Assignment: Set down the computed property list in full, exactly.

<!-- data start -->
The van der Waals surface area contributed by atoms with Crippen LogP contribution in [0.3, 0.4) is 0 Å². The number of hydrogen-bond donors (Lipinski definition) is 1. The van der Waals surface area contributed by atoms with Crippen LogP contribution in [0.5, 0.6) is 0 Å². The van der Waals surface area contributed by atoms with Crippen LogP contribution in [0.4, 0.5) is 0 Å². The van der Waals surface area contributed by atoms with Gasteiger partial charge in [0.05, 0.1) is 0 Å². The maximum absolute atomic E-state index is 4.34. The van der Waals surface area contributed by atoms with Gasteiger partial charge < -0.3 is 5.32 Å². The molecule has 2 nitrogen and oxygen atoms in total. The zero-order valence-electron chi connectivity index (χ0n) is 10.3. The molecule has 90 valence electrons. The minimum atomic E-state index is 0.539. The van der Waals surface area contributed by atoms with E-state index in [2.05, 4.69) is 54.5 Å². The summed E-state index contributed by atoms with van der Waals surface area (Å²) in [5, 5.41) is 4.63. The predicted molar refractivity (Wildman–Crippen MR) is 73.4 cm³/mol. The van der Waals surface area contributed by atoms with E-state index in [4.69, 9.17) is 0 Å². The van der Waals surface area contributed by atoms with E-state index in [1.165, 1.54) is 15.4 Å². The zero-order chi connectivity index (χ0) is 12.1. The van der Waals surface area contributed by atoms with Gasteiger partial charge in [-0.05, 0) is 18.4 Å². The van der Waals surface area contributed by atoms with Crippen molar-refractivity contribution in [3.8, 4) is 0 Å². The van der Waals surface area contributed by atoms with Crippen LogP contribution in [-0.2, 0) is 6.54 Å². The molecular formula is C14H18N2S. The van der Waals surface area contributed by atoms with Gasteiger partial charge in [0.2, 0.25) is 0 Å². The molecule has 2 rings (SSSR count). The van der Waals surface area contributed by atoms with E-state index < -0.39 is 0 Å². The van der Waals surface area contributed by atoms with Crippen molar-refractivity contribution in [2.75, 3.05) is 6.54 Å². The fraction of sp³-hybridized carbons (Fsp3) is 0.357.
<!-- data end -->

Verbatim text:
The van der Waals surface area contributed by atoms with Crippen LogP contribution in [0.3, 0.4) is 0 Å². The number of hydrogen-bond donors (Lipinski definition) is 1. The van der Waals surface area contributed by atoms with Crippen LogP contribution in [0.5, 0.6) is 0 Å². The van der Waals surface area contributed by atoms with Crippen LogP contribution in [0.4, 0.5) is 0 Å². The van der Waals surface area contributed by atoms with Gasteiger partial charge in [0.05, 0.1) is 0 Å². The maximum absolute atomic E-state index is 4.34. The van der Waals surface area contributed by atoms with Gasteiger partial charge < -0.3 is 5.32 Å². The molecule has 2 nitrogen and oxygen atoms in total. The zero-order valence-electron chi connectivity index (χ0n) is 10.3. The molecule has 90 valence electrons. The minimum atomic E-state index is 0.539. The van der Waals surface area contributed by atoms with E-state index in [2.05, 4.69) is 54.5 Å². The summed E-state index contributed by atoms with van der Waals surface area (Å²) in [5, 5.41) is 4.63. The predicted molar refractivity (Wildman–Crippen MR) is 73.4 cm³/mol. The van der Waals surface area contributed by atoms with E-state index in [4.69, 9.17) is 0 Å². The van der Waals surface area contributed by atoms with E-state index in [1.165, 1.54) is 15.4 Å². The zero-order chi connectivity index (χ0) is 12.1. The van der Waals surface area contributed by atoms with Gasteiger partial charge in [-0.05, 0) is 18.4 Å². The van der Waals surface area contributed by atoms with Crippen molar-refractivity contribution in [3.8, 4) is 0 Å². The van der Waals surface area contributed by atoms with Crippen LogP contribution in [-0.2, 0) is 6.54 Å². The molecular formula is C14H18N2S. The van der Waals surface area contributed by atoms with Gasteiger partial charge in [0.2, 0.25) is 0 Å². The molecule has 2 rings (SSSR count). The van der Waals surface area contributed by atoms with E-state index < -0.39 is 0 Å². The van der Waals surface area contributed by atoms with Crippen molar-refractivity contribution in [2.75, 3.05) is 6.54 Å². The fraction of sp³-hybridized carbons (Fsp3) is 0.357.